A month after Newtown, gun-control advocates pick up the pace

Washington — President Obama received the recommendations of a Cabinet-level panel on gun violence Monday, one month after the Newtown tragedy, as the pace of efforts by Democrats on gun control picked up.

Also Monday, Rep. Elizabeth Esty, D-5th District, met with Vice President Joe Biden, head of the panel, as part of a 12-member House Democratic task force on gun violence.

“There was a shared belief that Sandy Hook has been an enormous wake-up call,” said Esty of the White House meeting with Biden.

Attorney General Eric Holder, Department of Homeland Security Secretary Janet Napolitano and Health and Human Services Secretary Kathleen Sebelius also attended the meeting.



The president’s panel on gun violence met Monday at the White House. From left are Reps. John Dingell, D-Mich., Mike Thompson, D-Calif., and John Conyers, D-Mich. Unidentified in this White House photo are those at the end of the table. On the table’s right side, from left, are Connecticut Rep. Elizabeth Esty, Homeland Security Secretary Janet Napolitano and Vice President Joe Biden.



Meanwhile, Rep. Rosa DeLauro, D-3rd District, introduced a bill Monday that would create a $2,000 tax credit for assault weapon owners who turn in their firearms to the state police.

Obama said the Biden panel’s initial proposals include a ban on assault weapons and a ban on high-capacity magazines, as well as expanded background checks.

The Biden panel also recommended tougher prosecutions under existing gun laws, the collection of more information about gun violence, improved databases for background checks and the tracking of guns that fall into criminal hands, measures that could be accomplished through the president’s executive authority.

Obama said he plans to review the recommendations and give the public a final plan later this week.

But many of the measures in that plan that require congressional action may not survive.

In his Monday news conference, Obama said the assault weapons ban, and other gun measures, may not pass Congress.

“Will all of them get through this Congress? I don’t know,” Obama said. “But what’s uppermost in my mind is making sure I’m honest with the American people and Congress about what I think will work.”

DeLauro said the shooting deaths of 20 young children and six staff members of Sandy Hook Elementary School a month ago has increased support for an assault weapons ban.

“I think there is a consensus around that issue as a result of Newtown,” she said. “There is no reason on earth, other than to kill as many people as possible in a very short period of time, that anyone needs a gun designed for military purposes.”

Esty, who had to cancel plans to attend events in Newtown Monday so she could meet with Biden, said there was consensus on a ban on high capacity magazines in that meeting. But as far as an assault weapons ban, Esty said, “It’s less clear that would have the votes to pass.”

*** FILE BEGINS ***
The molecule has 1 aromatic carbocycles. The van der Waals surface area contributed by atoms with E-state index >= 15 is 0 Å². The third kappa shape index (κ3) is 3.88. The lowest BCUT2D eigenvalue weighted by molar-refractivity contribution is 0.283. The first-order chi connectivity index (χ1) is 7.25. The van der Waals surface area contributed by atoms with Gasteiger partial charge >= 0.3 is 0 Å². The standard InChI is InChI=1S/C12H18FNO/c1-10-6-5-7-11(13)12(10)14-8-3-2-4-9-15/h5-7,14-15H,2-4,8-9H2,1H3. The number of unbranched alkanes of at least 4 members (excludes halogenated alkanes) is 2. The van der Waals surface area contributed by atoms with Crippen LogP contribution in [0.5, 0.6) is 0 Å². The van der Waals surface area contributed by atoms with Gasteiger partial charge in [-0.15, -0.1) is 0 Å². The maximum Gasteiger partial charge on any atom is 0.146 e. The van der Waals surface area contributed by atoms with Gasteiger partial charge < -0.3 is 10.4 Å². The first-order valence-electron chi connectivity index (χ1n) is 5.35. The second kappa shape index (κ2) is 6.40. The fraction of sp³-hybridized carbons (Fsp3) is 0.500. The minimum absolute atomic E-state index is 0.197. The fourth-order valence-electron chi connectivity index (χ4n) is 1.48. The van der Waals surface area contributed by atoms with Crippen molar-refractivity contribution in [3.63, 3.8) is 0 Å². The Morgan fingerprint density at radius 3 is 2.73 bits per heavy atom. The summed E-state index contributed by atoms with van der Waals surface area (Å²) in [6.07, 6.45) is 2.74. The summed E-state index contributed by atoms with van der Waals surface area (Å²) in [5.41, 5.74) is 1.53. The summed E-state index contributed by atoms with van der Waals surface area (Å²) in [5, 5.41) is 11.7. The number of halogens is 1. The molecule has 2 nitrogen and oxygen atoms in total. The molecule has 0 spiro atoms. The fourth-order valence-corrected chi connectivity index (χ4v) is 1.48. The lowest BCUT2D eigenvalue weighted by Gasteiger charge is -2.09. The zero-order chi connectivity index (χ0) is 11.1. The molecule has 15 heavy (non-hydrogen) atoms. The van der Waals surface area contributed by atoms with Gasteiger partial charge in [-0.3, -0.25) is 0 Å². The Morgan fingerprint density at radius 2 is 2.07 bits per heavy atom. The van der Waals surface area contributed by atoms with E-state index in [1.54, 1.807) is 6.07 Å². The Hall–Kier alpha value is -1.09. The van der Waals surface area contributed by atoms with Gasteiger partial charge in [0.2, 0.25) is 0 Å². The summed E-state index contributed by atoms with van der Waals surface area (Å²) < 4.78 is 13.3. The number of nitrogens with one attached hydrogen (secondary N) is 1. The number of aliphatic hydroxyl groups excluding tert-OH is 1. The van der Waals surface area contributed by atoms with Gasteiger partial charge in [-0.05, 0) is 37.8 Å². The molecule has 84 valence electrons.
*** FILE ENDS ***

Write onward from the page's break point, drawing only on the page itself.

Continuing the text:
1994 crime bill

There was a brutal political fight over a ban on assault weapons in the 1994 crime bill. Former President Clinton had to cajole and arm-twist conservative Democrats to vote for it. Some, including the crime bill’s House sponsor, former Rep. Jack Brooks of Texas, said they lost their seats because they voted for a bill that included an assault weapons ban.

Clinton also had to accept a compromise: The assault weapons ban and a ban on high-capacity magazines would “sunset,” or expire, after 10 years. Since its expiration in 2004, several attempts to re-establish the ban have failed in Congress.

National Rifle Association President David Keene said there’s even less support for the ban in the current Congress. The House is controlled by Republicans, who tend to be gun rights advocates.

Yet gun-control advocates remain upbeat — and continue to introduce gun-related proposals.

Sen. Richard Blumenthal, D-Conn., has sponsored a bill that would require background checks of all purchasers of ammunition, and he and Sen. Dianne Feinstein, D-Calif., will soon introduce legislation that would ban assault weapons.

DeLauro said she is confident she will win support for her proposal to establish a new tax credit for those who turn in their assault weapons. She said the idea for her bill came from a Connecticut veteran who owns an assault rifle.

As vice chairwoman of the House Democratic Steering Committee, DeLauro will hold a hearing Wednesday on gun violence with Minority Leader Nancy Pelosi and members of the House Democratic gun-control panel that includes Esty. Janet Robinson, who is superintendent of schools in Newtown, will be among the witnesses at that hearing, whose purpose is to come up with even more proposals intended to curb gun violence.

Some Republicans may support ban

While there’s a flurry of activity by Democrats in the White House and on Capitol Hill, few Republicans say they would favor new restrictions on gun ownership.

The assault weapons ban is expected to be strongly opposed by the GOP. Many Republicans receive support from the NRA, which, in turn, is receiving increasing support from gun makers and the sales of guns. The NRA’s “Round-Up Program,” for instance, allows participating gun retailers to “round up” gun purchases to the nearest dollar and send the difference to the NRA.

But some see cracks in the GOP’s gun-rights stance.

Rep. Phil Gingrey, R-Ga., has an “A” rating from the NRA. But at a town hall meeting last weekend, the six-term Gingrey said he is open to considering a ban on high-capacity magazine clips.

“Do you really need to be standing there shooting at a silhouette a shot a second or even quicker with that kind of weapon? For what purpose?” Gingrey asked. “I would be willing to listen to the possibility of (limiting ) the capacity of a magazine.”